Here we report that Nono instead functions as a chromatin regulator cooperating with Erk to regulate mESC pluripotency. We demonstrate that Nono loss leads to robust self-renewing mESCs with enhanced expression of Nanog and Klf4, epigenome and transcriptome re-patterning to a “ground-like state” with global reduction of H3K27me3 and DNA methylation resembling the Erk inhibitor PD03 treated mESCs and 2i (both GSK and Erk kinase inhibitors)-induced “ground state”. Mechanistically, Nono and Erk co-bind at a subset of development-related, bivalent genes. Ablation of Nono compromises Erk activation and RNA polymerase II C-terminal Domain serine 5 phosphorylation, and while inactivation of Erk evicts Nono from chromatin, revealing reciprocal regulation. Furthermore, Nono loss results in a compromised activation of its target bivalent genes upon differentiation and the differentiation itself. These findings reveal an unanticipated role of Nono in collaborating with Erk signaling to regulate the integrity of bivalent domain and mESC pluripotency. Overall design: mRNA-seq of parental and Nono-KO mES cells
Nono, a Bivalent Domain Factor, Regulates Erk Signaling and Mouse Embryonic Stem Cell Pluripotency.
Specimen part, SubjectView Samples
We conditionally inactivated mouse Cdx2, a dominant regulator of intestinal development, and mapped its genome occupancy in adult intestinal villi. Although homeotic transformation, observed in Cdx2-null embryos, was absent in mutant adults, gene expression and cell morphology were vitally compromised. Lethality was accelerated in mice lacking both Cdx2 and its homolog Cdx1, with exaggeration of defects in crypt cell replication and enterocyte differentiation. Cdx2 occupancy correlated with hundreds of transcripts that fell but not with equal numbers that rose with Cdx loss, indicating a predominantly activating role at intestinal cis-regulatory regions. Integrated consideration of a mutant phenotype and cistrome hence reveals the continued and distinct requirement in adults of a master developmental regulator that activates tissue-specific genes.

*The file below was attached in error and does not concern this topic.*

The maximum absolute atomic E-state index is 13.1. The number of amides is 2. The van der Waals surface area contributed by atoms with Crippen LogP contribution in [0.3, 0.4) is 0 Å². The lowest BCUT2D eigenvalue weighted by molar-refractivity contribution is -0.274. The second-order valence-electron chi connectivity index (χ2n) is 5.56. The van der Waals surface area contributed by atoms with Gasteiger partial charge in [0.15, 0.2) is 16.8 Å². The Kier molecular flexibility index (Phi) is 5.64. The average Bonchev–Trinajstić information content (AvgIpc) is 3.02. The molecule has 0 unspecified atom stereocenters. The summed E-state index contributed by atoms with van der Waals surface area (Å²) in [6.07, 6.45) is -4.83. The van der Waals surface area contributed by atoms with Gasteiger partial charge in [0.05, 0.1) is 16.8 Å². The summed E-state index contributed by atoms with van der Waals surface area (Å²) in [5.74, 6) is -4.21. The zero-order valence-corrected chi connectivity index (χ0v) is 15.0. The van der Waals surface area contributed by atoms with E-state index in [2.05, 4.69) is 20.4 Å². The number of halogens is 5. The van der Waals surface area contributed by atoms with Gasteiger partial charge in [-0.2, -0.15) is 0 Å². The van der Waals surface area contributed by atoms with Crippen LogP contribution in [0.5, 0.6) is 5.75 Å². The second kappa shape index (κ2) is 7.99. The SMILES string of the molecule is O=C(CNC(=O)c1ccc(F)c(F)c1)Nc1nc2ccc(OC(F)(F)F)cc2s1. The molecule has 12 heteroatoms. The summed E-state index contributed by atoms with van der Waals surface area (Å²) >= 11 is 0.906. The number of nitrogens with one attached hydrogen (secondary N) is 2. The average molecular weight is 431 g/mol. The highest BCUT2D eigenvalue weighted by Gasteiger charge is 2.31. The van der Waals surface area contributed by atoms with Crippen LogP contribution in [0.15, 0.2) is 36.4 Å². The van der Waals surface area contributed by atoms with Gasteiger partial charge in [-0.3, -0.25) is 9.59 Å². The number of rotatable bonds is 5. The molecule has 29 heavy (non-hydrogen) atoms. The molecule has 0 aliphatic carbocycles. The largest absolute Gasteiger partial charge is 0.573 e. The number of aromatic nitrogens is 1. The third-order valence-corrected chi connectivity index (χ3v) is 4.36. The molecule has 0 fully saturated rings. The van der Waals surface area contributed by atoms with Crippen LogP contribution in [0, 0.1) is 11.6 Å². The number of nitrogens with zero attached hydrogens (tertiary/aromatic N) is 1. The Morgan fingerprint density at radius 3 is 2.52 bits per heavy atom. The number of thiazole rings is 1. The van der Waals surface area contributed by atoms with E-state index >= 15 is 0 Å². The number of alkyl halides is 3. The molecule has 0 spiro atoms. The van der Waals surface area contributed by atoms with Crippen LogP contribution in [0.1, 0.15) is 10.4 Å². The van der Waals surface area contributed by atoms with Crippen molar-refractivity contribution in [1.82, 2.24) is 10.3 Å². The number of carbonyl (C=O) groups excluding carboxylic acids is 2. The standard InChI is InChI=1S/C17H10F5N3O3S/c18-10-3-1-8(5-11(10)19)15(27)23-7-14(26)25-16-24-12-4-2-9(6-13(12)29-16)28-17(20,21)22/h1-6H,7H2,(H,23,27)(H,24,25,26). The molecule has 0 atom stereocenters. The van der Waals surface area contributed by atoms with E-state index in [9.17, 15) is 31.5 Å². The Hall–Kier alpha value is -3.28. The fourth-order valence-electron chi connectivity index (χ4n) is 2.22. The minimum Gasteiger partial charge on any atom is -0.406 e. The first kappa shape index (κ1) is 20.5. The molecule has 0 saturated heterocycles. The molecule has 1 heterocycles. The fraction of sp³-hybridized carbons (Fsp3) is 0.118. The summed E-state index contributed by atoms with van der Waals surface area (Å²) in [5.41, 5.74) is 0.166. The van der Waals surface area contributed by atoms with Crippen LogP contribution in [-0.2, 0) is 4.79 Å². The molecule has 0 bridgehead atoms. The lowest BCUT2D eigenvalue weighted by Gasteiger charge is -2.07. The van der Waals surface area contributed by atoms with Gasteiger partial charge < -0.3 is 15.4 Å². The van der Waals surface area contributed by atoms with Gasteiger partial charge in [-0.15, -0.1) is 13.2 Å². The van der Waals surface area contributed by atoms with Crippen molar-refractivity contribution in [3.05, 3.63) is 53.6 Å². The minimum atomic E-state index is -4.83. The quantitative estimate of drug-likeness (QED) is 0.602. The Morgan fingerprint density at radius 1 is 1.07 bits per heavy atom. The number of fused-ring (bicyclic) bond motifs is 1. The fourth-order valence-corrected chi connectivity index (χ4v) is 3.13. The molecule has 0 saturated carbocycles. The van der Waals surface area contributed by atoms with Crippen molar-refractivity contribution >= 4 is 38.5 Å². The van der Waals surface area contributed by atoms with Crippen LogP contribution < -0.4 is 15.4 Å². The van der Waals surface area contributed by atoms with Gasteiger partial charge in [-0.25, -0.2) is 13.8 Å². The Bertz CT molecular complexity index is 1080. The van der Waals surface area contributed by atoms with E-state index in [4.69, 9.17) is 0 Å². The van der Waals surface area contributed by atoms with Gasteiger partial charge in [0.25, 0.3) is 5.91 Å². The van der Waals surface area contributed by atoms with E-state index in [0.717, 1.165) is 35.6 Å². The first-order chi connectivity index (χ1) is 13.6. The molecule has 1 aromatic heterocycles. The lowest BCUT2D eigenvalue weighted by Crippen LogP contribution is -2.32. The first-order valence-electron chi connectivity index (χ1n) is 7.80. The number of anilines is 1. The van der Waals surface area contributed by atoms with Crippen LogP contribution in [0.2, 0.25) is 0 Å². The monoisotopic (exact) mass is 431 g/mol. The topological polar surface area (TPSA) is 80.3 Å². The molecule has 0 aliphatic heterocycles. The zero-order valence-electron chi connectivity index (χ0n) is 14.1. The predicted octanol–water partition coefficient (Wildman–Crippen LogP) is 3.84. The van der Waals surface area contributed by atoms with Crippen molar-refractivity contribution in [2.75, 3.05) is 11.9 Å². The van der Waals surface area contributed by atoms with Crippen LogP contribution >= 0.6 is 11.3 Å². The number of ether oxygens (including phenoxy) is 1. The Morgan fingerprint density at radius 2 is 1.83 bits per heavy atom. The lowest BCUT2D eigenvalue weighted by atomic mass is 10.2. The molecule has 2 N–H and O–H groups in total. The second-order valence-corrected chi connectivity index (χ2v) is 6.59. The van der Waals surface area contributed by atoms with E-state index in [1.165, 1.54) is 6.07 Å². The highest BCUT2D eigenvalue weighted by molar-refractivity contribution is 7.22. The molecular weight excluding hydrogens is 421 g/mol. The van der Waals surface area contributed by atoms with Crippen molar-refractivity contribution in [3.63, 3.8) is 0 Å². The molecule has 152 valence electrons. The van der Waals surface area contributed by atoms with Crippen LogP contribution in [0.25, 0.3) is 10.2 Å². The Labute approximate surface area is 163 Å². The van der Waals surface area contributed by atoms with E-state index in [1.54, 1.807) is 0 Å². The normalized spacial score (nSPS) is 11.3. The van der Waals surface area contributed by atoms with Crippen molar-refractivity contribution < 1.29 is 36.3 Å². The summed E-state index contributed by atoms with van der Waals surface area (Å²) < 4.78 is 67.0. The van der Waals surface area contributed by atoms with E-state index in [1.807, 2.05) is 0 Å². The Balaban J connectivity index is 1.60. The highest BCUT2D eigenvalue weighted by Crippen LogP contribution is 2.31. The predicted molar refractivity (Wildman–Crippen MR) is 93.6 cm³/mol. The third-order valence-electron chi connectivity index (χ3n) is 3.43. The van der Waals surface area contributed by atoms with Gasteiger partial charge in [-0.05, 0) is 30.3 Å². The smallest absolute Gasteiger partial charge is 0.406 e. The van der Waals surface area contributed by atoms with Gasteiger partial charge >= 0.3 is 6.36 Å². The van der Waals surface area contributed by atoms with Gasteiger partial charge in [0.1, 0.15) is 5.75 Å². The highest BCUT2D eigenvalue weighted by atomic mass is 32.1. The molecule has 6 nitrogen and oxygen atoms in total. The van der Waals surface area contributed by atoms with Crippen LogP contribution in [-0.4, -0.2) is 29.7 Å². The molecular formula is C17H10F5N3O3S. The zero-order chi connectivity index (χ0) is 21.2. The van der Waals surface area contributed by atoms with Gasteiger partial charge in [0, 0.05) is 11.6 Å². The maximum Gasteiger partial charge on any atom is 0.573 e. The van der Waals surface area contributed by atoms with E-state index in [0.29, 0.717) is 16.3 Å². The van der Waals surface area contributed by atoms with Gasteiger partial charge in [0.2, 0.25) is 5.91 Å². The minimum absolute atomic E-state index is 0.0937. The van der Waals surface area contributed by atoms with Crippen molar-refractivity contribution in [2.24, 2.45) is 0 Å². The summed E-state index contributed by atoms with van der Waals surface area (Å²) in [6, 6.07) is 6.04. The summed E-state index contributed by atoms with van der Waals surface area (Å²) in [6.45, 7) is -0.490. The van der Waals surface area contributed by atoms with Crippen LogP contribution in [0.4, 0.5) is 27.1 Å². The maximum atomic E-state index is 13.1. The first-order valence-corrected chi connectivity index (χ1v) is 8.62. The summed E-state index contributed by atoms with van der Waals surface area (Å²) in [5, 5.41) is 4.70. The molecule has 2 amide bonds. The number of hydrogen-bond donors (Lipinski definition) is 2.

Essential and redundant functions of caudal family proteins in activating adult intestinal genes.
Specimen partView Samples